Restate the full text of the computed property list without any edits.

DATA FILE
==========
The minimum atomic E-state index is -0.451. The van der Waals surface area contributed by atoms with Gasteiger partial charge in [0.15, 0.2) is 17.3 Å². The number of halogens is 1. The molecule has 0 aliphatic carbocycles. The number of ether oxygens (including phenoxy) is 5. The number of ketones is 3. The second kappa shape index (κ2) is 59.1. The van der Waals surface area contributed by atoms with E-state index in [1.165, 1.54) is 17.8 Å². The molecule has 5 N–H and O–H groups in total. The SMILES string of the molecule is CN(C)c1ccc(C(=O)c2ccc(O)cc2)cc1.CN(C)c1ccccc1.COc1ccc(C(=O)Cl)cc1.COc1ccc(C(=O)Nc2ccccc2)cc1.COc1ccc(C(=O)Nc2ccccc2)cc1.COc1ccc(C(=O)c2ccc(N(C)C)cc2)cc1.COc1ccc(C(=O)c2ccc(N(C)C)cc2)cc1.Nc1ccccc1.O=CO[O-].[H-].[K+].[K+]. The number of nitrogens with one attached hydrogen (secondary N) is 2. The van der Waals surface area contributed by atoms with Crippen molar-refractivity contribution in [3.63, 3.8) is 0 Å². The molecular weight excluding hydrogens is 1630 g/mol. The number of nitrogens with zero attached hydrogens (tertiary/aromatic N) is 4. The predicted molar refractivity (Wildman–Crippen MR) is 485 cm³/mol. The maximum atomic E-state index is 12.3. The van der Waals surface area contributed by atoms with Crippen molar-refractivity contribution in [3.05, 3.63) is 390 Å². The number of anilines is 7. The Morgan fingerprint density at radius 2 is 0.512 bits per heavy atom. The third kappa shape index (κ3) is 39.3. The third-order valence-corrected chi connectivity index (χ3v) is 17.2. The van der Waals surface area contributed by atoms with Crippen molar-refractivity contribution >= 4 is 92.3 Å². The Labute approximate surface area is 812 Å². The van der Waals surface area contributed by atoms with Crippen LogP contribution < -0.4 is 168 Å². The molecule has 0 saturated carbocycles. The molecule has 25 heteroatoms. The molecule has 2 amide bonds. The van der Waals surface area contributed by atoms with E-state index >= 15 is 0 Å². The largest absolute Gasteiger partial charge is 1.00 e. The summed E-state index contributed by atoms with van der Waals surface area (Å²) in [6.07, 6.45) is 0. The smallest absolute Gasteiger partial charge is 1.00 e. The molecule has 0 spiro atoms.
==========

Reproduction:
The minimum atomic E-state index is -0.451. The van der Waals surface area contributed by atoms with Gasteiger partial charge in [0.15, 0.2) is 17.3 Å². The number of halogens is 1. The molecule has 0 aliphatic carbocycles. The number of ether oxygens (including phenoxy) is 5. The number of ketones is 3. The second kappa shape index (κ2) is 59.1. The van der Waals surface area contributed by atoms with E-state index in [1.165, 1.54) is 17.8 Å². The molecule has 5 N–H and O–H groups in total. The SMILES string of the molecule is CN(C)c1ccc(C(=O)c2ccc(O)cc2)cc1.CN(C)c1ccccc1.COc1ccc(C(=O)Cl)cc1.COc1ccc(C(=O)Nc2ccccc2)cc1.COc1ccc(C(=O)Nc2ccccc2)cc1.COc1ccc(C(=O)c2ccc(N(C)C)cc2)cc1.COc1ccc(C(=O)c2ccc(N(C)C)cc2)cc1.Nc1ccccc1.O=CO[O-].[H-].[K+].[K+]. The number of nitrogens with one attached hydrogen (secondary N) is 2. The van der Waals surface area contributed by atoms with Crippen molar-refractivity contribution in [3.63, 3.8) is 0 Å². The molecular weight excluding hydrogens is 1630 g/mol. The number of nitrogens with zero attached hydrogens (tertiary/aromatic N) is 4. The predicted molar refractivity (Wildman–Crippen MR) is 485 cm³/mol. The maximum atomic E-state index is 12.3. The van der Waals surface area contributed by atoms with Crippen molar-refractivity contribution in [3.05, 3.63) is 390 Å². The number of anilines is 7. The Morgan fingerprint density at radius 2 is 0.512 bits per heavy atom. The third kappa shape index (κ3) is 39.3. The third-order valence-corrected chi connectivity index (χ3v) is 17.2. The van der Waals surface area contributed by atoms with Crippen molar-refractivity contribution >= 4 is 92.3 Å². The Labute approximate surface area is 812 Å². The van der Waals surface area contributed by atoms with Crippen LogP contribution < -0.4 is 168 Å². The molecule has 0 saturated carbocycles. The molecule has 25 heteroatoms. The molecule has 2 amide bonds. The van der Waals surface area contributed by atoms with E-state index >= 15 is 0 Å². The largest absolute Gasteiger partial charge is 1.00 e. The summed E-state index contributed by atoms with van der Waals surface area (Å²) in [6.07, 6.45) is 0. The smallest absolute Gasteiger partial charge is 1.00 e. The molecule has 0 spiro atoms.